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Author Maksimainen, M.; Vaaja, M.T.; Kurkela, M.; Virtanen, J.-P.; Julin, A.; Jaalama, K.; Hyyppä, H.
Title Nighttime Mobile Laser Scanning and 3D Luminance Measurement: Verifying the Outcome of Roadside Tree Pruning with Mobile Measurement of the Road Environment Type Journal Article
Year 2020 Publication ISPRS International Journal of Geo-Information Abbreviated Journal Ijgi
Volume 9 Issue 7 Pages 455
Keywords Lighting; Plants; Instrumentation
Abstract Roadside vegetation can affect the performance of installed road lighting. We demonstrate a workflow in which a car-mounted measurement system is used to assess the light-obstructing effect of roadside vegetation. The mobile mapping system (MMS) includes a panoramic camera system, laser scanner, inertial measurement unit, and satellite positioning system. The workflow and the measurement system were applied to a road section of Munkkiniemenranta, Helsinki, Finland, in 2015 and 2019. The relative luminance distribution on a road surface and the obstructing vegetation were measured before and after roadside vegetation pruning applying a luminance-calibrated mobile mapping system. The difference between the two measurements is presented, and the opportunities provided by the mobile 3D luminance measurement system are discussed.
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ISSN 2220-9964 ISBN Medium
Area Expedition Conference
Notes Approved no
Call Number (up) GFZ @ kyba @ Serial 3092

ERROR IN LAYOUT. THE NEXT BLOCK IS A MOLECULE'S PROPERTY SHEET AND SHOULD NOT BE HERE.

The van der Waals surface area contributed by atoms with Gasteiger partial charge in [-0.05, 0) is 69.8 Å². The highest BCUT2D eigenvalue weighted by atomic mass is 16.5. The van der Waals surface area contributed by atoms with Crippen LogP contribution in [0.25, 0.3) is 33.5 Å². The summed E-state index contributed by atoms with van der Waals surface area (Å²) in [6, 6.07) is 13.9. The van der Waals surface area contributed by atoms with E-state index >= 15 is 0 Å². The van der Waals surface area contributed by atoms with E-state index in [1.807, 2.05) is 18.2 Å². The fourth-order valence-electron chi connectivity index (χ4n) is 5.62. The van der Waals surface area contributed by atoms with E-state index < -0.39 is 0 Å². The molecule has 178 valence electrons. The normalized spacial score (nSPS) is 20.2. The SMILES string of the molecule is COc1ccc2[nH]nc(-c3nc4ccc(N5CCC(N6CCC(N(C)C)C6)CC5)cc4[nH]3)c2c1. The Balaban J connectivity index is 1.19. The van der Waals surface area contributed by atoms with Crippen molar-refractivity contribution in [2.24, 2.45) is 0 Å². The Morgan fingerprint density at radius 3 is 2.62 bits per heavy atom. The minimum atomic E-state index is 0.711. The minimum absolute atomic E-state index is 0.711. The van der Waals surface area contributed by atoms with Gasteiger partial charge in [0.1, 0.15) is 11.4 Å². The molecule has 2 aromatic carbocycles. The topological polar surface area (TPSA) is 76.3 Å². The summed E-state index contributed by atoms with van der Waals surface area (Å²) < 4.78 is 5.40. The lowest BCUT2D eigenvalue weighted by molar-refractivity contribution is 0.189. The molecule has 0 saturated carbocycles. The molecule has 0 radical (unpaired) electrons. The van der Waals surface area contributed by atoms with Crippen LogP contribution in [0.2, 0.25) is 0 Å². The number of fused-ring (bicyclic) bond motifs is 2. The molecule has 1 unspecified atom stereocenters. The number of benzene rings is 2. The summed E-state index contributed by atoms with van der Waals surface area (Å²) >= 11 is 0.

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Author Jawaad Atif, M.; Amin, B.; Imran Ghani, M.; Ali, M.; Liu, X.; Zhang, Y.; Cheng, Z.
Title Allium sativum L. (Garlic) bulb enlargement as influenced by differential combinations of photoperiod and temperature Type Journal Article
Year 2020 Publication Food Chemistry Abbreviated Journal Food Chemistry
Volume in press Issue Pages 127991
Keywords Plants
Abstract Photoperiod and temperature are vital environmental factors that regulate plant developmental processes. However, the roles of these factors in garlic bulb enlargement are unclear. In this report, responses of garlic bulb morphology and physiology to combinations of photoperiod (light/dark: 10/14 h, 12/12 h, 14/10 h) and temperature (light/dark: 25/18°C, 30/20°C) were investigated. For garlic cultivar G103, bulb characteristics, phytohormones (IAA, ABA, ZT, tZR, JA), allicin and phenolic acids (p-coumaric and p-hydroxybenzoic) were highest under a photoperiod of 14 h at 30°C. Maximum GA was observed under 14 h+30°C for cv. G2011-5. Maximum caffeic, ferulic and vanillic acids were detected for cv. G2011-5 at 14 h+30°C, 12 h+25°C and 14 h+25°C, respectively. Flavonoids (myricetin, quercetin, kaempferol and apigenin) were not detected in this trial. This is the first report describing the impact of long periods of light duration and higher temperatures on garlic morphology, phytohormones, phenolic acids and allicin content.